Introduced in 2015 boost the presence of auto enrolment, Workie is the furry 10ft monster that the Department of Work and Pensions tasked the matter to. Featuring in a range of TV and other adverts, Wookie was designed to spread the message about auto enrolment amongst small and micro businesses and be a 'a striking physical embodiment of the workplace pension'.
The internal report by the Department for Work and Pensions was uncovered by the Mirror newspaper who obtained it from a Freedom of Information request. The report was based on over 400 interviews with smaller employers about Workie and six more in-depth interviews. Whilst the objective of the report was to look at tweaking some of the wording of the first wave of adverts, it also examined the overall role and effectiveness of Workie in the advertising campaign.
When launched, Baroness Ros Altmann who was the Pensions Minister at the time said about the Workie campaign:
"This is a fun and quirky campaign but behind it lies a very serious message. We need everyone to know they are entitled to a workplace pension – and we need all employers to understand their legal responsibility to their staff, but also to feel more positive about engaging with workplace pensions."
Workie was launched with an £8m budget peaking at £9,9m in 2018/19 and was a replacement for the previous campaign that starred Apprentice star Baroness Karren Brady and former Dragon's Den dragon Theo Paphitis.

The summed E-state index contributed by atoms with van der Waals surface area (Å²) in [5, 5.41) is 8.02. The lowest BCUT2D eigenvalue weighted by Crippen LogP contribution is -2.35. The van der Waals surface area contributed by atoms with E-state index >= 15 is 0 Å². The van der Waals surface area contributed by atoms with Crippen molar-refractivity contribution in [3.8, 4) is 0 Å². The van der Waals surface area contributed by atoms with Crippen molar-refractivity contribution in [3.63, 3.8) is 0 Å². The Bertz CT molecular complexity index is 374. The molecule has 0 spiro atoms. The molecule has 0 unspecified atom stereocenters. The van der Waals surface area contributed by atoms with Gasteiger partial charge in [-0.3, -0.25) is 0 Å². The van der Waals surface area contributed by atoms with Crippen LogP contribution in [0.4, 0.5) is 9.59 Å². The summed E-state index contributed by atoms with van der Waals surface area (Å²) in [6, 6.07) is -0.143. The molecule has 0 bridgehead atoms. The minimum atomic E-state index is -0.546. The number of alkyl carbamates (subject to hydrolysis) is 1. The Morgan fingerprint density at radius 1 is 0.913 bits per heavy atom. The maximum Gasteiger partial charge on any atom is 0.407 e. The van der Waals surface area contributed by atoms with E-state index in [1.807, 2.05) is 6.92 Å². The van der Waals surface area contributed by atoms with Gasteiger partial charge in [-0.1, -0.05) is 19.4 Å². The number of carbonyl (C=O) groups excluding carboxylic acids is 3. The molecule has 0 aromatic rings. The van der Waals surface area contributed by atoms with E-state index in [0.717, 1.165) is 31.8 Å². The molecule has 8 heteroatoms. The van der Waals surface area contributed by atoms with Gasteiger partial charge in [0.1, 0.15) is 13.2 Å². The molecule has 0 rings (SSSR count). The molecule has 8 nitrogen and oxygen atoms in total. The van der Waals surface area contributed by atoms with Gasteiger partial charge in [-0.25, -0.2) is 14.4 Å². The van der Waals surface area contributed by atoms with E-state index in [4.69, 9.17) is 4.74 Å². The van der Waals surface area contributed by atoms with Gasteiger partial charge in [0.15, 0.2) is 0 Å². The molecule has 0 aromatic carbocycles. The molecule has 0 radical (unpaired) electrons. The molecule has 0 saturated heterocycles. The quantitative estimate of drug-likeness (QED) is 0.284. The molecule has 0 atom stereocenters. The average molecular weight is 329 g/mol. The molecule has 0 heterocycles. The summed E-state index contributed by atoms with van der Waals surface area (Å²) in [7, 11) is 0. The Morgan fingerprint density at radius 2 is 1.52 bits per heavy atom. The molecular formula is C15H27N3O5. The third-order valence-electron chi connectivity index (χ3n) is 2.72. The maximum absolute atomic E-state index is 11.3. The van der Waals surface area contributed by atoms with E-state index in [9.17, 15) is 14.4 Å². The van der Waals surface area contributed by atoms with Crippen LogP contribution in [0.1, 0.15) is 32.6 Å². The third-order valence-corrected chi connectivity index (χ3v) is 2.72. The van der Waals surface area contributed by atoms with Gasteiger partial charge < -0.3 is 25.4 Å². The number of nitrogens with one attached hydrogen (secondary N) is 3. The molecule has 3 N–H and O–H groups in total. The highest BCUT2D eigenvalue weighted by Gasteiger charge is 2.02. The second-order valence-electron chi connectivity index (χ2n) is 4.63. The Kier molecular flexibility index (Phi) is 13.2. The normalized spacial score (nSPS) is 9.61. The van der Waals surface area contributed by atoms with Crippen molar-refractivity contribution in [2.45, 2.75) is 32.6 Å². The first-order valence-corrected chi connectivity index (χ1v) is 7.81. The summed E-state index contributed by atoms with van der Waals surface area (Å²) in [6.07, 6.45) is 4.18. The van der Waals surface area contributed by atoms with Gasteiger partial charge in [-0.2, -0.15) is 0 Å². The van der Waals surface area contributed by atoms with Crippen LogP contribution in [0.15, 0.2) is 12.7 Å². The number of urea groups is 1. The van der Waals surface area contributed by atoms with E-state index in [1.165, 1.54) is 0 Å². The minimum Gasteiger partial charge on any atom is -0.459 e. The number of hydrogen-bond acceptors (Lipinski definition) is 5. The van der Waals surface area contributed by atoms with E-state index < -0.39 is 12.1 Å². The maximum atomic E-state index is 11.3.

- 2015/16 - £8.54m
- 2016/17 - £9.6m
- 2017/18 - £9m
- 2018/19 - £9.9m
- 2019/20 - £6.6m
The internal Department of Work and Pensions report however has found that many people believe the campaign to be 'polarising, childish and patronising' and distracts from the serious message of the campaign. Only 34 per cent of those surveyed liked Workie while 35 per cent disliked him. The remaining 27 per cent were 'neither'.
The report revealed 25% of those spoken to were in the 'strongly dislike' category. The campaign rating didn't fare better, with only 28 per cent liking the adverts against 33 per cent who disliked them. A total of 38 per cent were 'neither'.
However, in a statement released in response to the report, former Pensions Minister and co-creator of Workie, Baroness Ros Altmann said:
"This new campaign was meant to be disruptive and catch the attention of those employers who did not even know they were employers – the businesses that would have people to help them we're going to know about auto-enrolment and more likely to comply. The idea of the campaign was to use a carrot first, not a stick. The fact that some people feel it is condescending probably represents that fact that many already knew about their duties and had done the hard work in setting things up – but they were not the ones the campaign was aimed at. Whether or not people 'like' Workie is less the point – it is whether they notice the campaign and take action they otherwise wouldn't have taken."